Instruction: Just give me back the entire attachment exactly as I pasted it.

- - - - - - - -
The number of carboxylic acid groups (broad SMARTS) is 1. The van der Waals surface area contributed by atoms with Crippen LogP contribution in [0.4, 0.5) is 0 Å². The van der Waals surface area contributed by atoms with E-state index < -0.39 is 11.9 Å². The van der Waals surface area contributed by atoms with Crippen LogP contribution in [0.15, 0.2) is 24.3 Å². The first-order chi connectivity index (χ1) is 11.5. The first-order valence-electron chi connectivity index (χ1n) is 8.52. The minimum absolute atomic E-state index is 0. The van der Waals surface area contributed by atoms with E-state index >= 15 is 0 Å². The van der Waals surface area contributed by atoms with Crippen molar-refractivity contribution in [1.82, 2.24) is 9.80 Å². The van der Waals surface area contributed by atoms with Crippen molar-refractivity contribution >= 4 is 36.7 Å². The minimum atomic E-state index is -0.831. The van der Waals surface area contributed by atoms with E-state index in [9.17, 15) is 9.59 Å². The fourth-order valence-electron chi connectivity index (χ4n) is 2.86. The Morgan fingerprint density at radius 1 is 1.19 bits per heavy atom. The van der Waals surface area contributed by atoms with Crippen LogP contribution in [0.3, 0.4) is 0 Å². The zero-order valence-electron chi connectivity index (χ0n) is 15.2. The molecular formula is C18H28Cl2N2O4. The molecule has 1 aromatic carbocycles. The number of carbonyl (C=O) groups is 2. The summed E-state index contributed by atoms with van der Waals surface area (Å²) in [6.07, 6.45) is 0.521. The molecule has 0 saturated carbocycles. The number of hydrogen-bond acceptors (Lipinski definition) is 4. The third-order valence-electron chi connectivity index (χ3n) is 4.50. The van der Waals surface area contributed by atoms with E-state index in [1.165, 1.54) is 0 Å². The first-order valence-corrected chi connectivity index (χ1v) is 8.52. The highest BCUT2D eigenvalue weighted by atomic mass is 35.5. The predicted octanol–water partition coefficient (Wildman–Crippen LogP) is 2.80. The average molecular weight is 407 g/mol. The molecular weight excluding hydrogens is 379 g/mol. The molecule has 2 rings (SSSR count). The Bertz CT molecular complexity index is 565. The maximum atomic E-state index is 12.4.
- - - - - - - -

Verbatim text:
The number of carboxylic acid groups (broad SMARTS) is 1. The van der Waals surface area contributed by atoms with Crippen LogP contribution in [0.4, 0.5) is 0 Å². The van der Waals surface area contributed by atoms with E-state index < -0.39 is 11.9 Å². The van der Waals surface area contributed by atoms with Crippen LogP contribution in [0.15, 0.2) is 24.3 Å². The first-order chi connectivity index (χ1) is 11.5. The first-order valence-electron chi connectivity index (χ1n) is 8.52. The minimum absolute atomic E-state index is 0. The van der Waals surface area contributed by atoms with E-state index >= 15 is 0 Å². The van der Waals surface area contributed by atoms with Crippen molar-refractivity contribution in [1.82, 2.24) is 9.80 Å². The van der Waals surface area contributed by atoms with Crippen molar-refractivity contribution >= 4 is 36.7 Å². The minimum atomic E-state index is -0.831. The van der Waals surface area contributed by atoms with E-state index in [9.17, 15) is 9.59 Å². The fourth-order valence-electron chi connectivity index (χ4n) is 2.86. The Morgan fingerprint density at radius 1 is 1.19 bits per heavy atom. The van der Waals surface area contributed by atoms with Crippen LogP contribution in [0.3, 0.4) is 0 Å². The zero-order valence-electron chi connectivity index (χ0n) is 15.2. The molecular formula is C18H28Cl2N2O4. The molecule has 1 aromatic carbocycles. The number of carbonyl (C=O) groups is 2. The summed E-state index contributed by atoms with van der Waals surface area (Å²) in [6.07, 6.45) is 0.521. The molecule has 0 saturated carbocycles. The number of hydrogen-bond acceptors (Lipinski definition) is 4. The third-order valence-electron chi connectivity index (χ3n) is 4.50. The van der Waals surface area contributed by atoms with E-state index in [1.165, 1.54) is 0 Å². The first-order valence-corrected chi connectivity index (χ1v) is 8.52. The highest BCUT2D eigenvalue weighted by atomic mass is 35.5. The predicted octanol–water partition coefficient (Wildman–Crippen LogP) is 2.80. The average molecular weight is 407 g/mol. The molecular weight excluding hydrogens is 379 g/mol. The molecule has 2 rings (SSSR count). The Bertz CT molecular complexity index is 565. The maximum atomic E-state index is 12.4.